I had no idea about terrorists as I hung up the phone. I knew something terrible had happened from the way the building shook. Maybe an earthquake. Maybe a bomb like back in ‘93. I didn’t know what the hell happened but I was getting out of there, or so I thought. I remember grabbing my jacket and running to the exit door, but the black sulfurous smoke came pouring out as I opened it.

I was spinning and turning and then I remember nothing but the flash of neon light, and then I felt like I was falling forever, way beyond the edge of the building and through time and space and I kept thinking about those e-mails I hadn’t answered, about calling my wife back, and finding a way to get out and on the E train home to Queens.

So all this time has passed for people but nothing has really passed at all, for the dead or their living friends, lovers, and family. What happens seems like it just happened to me, in fact it keeps happening and then I am someplace else, with other victims and then I am free of all that and roaming the earth. Searching. I want to find my body, cram myself back inside it no matter how damaged it is, and find a way to hobble home. I think that my wife will accept me no matter how I look; my children will shower my battered face with tears, and my parents will love me as they always have no matter what.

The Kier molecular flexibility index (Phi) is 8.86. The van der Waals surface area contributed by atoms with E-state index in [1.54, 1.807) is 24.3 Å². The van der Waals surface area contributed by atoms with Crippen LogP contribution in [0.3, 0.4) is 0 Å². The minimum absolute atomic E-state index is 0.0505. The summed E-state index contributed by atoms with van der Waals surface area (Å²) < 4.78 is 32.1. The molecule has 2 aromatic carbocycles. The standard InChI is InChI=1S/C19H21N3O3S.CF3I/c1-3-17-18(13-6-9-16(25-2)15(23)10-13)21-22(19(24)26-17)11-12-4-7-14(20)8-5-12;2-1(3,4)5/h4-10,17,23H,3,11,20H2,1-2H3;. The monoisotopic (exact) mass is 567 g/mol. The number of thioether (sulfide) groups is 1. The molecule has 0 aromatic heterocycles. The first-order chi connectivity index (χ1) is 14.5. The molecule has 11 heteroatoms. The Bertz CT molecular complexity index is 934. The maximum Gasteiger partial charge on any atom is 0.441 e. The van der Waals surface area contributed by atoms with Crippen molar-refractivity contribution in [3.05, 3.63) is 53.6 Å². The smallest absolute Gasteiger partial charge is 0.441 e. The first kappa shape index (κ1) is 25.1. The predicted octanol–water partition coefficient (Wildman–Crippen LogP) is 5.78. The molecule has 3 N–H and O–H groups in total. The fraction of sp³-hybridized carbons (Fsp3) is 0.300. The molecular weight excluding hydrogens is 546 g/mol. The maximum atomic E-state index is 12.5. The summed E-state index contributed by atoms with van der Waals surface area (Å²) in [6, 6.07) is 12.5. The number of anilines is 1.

I have been searching and am amazed at how time means nothing and everything. I can think I want to be someplace and I am there instantly. I have marveled at things I never saw in life, but I am humbled by people all over the world who have mourned me and others like me who died on 9/11. I am also revolted by those who celebrated the fall of the Twin Towers like it was a victory on a playing field. How shameful are these people? Well, wait until it’s their turn to die. They’ll see how it is.

I know the people responsible for what happened are not all caught yet. I’ve been there in Afghanistan and have seen our brave men and women fighting the good fight, but it’s not over. I know many people just want it to be over, but it is never over. All of you ridiculous people who bemoan water-boarding and all this other stuff, I have news for you: there are hundreds and thousands more of people just like those guys who caused the fall of the towers. They’re waiting to strike again anywhere and anytime, and you’re worried about their rights and care nothing about all those souls lost that day.

Let me tell you something. All you have to do is flood Afghanistan with soldiers, all the ones from that other war that is over anyway in Iraq. I’ve been there too and have seen the courageous soldiers fighting, but we need them over in Afghanistan now. All of them and more. We need to flood that country and occupy every area of it, push across the border into Pakistan whether or not anyone likes it, and crush these people now. If we do not, more buildings will fall and people will die and it will never end. Trust me, it never ends.